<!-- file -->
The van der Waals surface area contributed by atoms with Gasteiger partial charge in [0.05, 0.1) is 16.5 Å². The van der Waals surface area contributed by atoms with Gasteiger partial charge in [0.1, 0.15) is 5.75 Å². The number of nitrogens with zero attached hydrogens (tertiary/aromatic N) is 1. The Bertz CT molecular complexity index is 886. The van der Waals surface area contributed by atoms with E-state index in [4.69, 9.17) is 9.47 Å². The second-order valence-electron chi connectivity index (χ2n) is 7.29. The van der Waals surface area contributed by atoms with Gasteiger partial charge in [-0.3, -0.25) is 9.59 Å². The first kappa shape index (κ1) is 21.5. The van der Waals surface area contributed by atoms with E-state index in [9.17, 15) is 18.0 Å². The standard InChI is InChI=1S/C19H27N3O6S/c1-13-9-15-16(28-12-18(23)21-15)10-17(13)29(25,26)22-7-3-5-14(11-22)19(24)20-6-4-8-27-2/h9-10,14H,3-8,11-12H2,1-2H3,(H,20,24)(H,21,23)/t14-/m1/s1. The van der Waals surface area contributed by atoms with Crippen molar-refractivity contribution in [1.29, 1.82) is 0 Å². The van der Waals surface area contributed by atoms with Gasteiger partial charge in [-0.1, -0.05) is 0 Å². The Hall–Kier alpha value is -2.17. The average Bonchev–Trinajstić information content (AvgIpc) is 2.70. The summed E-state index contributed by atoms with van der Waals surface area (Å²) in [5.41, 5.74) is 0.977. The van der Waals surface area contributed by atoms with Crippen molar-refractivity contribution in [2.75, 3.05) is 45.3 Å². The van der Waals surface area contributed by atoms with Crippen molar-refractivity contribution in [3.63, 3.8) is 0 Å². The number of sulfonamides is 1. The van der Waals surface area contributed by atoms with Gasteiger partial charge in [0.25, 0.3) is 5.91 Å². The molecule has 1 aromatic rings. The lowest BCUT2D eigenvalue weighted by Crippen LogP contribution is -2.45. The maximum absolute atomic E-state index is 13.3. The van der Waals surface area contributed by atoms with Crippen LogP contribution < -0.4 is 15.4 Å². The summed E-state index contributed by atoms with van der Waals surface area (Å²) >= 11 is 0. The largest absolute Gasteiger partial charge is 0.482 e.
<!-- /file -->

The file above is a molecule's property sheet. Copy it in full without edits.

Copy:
The van der Waals surface area contributed by atoms with Gasteiger partial charge in [0.05, 0.1) is 16.5 Å². The van der Waals surface area contributed by atoms with Gasteiger partial charge in [0.1, 0.15) is 5.75 Å². The number of nitrogens with zero attached hydrogens (tertiary/aromatic N) is 1. The Bertz CT molecular complexity index is 886. The van der Waals surface area contributed by atoms with E-state index in [4.69, 9.17) is 9.47 Å². The second-order valence-electron chi connectivity index (χ2n) is 7.29. The van der Waals surface area contributed by atoms with Gasteiger partial charge in [-0.3, -0.25) is 9.59 Å². The first kappa shape index (κ1) is 21.5. The van der Waals surface area contributed by atoms with E-state index in [9.17, 15) is 18.0 Å². The standard InChI is InChI=1S/C19H27N3O6S/c1-13-9-15-16(28-12-18(23)21-15)10-17(13)29(25,26)22-7-3-5-14(11-22)19(24)20-6-4-8-27-2/h9-10,14H,3-8,11-12H2,1-2H3,(H,20,24)(H,21,23)/t14-/m1/s1. The van der Waals surface area contributed by atoms with Crippen molar-refractivity contribution in [1.29, 1.82) is 0 Å². The van der Waals surface area contributed by atoms with Gasteiger partial charge in [-0.1, -0.05) is 0 Å². The Hall–Kier alpha value is -2.17. The average Bonchev–Trinajstić information content (AvgIpc) is 2.70. The summed E-state index contributed by atoms with van der Waals surface area (Å²) in [5.41, 5.74) is 0.977. The van der Waals surface area contributed by atoms with Crippen molar-refractivity contribution in [2.75, 3.05) is 45.3 Å². The van der Waals surface area contributed by atoms with Crippen molar-refractivity contribution in [3.63, 3.8) is 0 Å². The number of sulfonamides is 1. The van der Waals surface area contributed by atoms with Gasteiger partial charge in [0.25, 0.3) is 5.91 Å². The molecule has 1 aromatic rings. The lowest BCUT2D eigenvalue weighted by Crippen LogP contribution is -2.45. The maximum absolute atomic E-state index is 13.3. The van der Waals surface area contributed by atoms with Crippen LogP contribution < -0.4 is 15.4 Å². The summed E-state index contributed by atoms with van der Waals surface area (Å²) >= 11 is 0. The largest absolute Gasteiger partial charge is 0.482 e.